Tutela della Foresta Pluviale Amazzonica in Perù
Monthly Update - February 2008
This month we have had what can only be described as an unwanted adventure as the heavens opened and the river rose to unprecedented levels leaving Taricaya underwater and forcing the volunteers to Puerto Maldonado for a week's evacuation. This was the second time in Taricaya's history that such catastrophe has struck but fortunately the water did not rise as high as the flood levels of 2003. Hence we were exiled for just a week but nonetheless it was an inconvenience and whilst the staff diligently kept a close eye on the water levels at the lodge we needed to find something worthwhile to do in town. As it turned out the week spent in Puerto Maldonado gave us a chance to make a real difference at the local zoo and at a nearby monkey sanctuary giving us a real sense of achievement.
"El Jaguar" is the very poorly maintained zoo in Puerto Maldonado and the owners are old friends who do the best they can with the limited income the zoo provides (a school trip of 20 students will provide them with just 20 soles of income- about 3 pounds!). This income barely covers the food for the animals and so the cages were in a very bad condition. Soon after the zoo's foundation it began to receive animals confiscated by the government but when funding dried up it had to decline new inmates. Things got so desperate that the owners tried opening a disco next door but the income was still insufficient and the animals became very stressed and aggressive making their management more difficult. Hence the disco closed and the owners started to rely on good will to help with the zoo's upkeep. During our week in town we worked at the zoo over four days and managed to recondition many of the cages and paint the entire place. The transformation was amazing as we used our experience to equip the cages according to the species it held resulting in the residents becoming more active and less aggressive. It was incredibly rewarding to see the changes take effect as the week wore on and the volunteers came into contact with many of the locals involved with the zoo and felt their open generosity and gratitude often in the form of a cold bottle of water or just some cookies. They had nothing else to give but the volunteers felt very welcome and genuinely respected for their help. The final touch was to provide updated signs for all of the animals giving information in English and Spanish about each species natural history, diet and status.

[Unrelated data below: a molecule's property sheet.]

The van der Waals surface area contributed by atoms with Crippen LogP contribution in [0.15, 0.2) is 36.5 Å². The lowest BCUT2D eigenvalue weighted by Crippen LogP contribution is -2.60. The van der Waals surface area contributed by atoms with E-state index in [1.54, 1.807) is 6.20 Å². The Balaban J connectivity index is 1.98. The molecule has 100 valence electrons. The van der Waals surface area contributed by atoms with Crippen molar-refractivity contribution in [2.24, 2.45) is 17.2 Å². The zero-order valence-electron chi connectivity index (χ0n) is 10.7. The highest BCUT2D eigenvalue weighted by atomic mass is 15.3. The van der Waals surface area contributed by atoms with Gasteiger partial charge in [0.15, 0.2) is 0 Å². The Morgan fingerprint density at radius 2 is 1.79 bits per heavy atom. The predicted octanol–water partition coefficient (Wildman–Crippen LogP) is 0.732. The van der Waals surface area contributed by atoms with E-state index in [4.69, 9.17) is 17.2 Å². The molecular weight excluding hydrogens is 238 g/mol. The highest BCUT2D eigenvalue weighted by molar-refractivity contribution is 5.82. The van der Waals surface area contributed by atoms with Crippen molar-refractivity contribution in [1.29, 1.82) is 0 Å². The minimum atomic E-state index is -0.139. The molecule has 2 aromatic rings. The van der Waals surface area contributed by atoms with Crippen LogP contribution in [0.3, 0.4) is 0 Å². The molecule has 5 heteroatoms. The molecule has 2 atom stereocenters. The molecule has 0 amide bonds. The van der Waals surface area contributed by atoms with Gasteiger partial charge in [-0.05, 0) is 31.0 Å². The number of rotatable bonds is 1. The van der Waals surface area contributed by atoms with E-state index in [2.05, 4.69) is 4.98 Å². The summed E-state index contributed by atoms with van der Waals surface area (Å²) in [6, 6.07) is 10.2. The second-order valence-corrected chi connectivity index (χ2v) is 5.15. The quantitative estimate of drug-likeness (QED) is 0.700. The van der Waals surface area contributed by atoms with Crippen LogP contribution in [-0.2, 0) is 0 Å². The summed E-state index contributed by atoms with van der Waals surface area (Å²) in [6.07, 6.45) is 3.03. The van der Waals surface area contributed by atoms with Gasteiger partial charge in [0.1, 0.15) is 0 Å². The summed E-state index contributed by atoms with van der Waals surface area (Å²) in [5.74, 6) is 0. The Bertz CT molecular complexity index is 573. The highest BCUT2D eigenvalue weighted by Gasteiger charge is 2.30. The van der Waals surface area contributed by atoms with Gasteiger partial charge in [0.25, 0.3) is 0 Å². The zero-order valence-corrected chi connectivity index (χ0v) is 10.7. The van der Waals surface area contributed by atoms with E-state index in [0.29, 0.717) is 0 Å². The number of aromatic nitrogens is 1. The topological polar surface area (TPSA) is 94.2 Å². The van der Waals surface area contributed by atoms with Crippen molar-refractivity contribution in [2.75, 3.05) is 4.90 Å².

Our second town-based project involved working with Magaly Salinas who has moved from Lima with the intention of receiving unwanted primates that are currently suffering from overcrowding in Lima's zoos. She has all the permits and is building a series of enclosures at her new rescue centre. The animals she receives will never be released as their origin is unknown and mixing gene pools can damage the local populations in this area but she has decided to try and improve the conditions in which these poor animals spend the rest of their days. She had just received her first inmate, a cute night monkey called Pancho (Aotus sp.), and she asked for our help in completing and designing her first cage. So we all piled into the truck and went off to build the first monkey cage with the materials she had already bought. She had heard about our work and wanted to benefit from our experience and as usual we finished the work by early afternoon and again the volunteers were warmly thanked whilst seeing another project through to completion.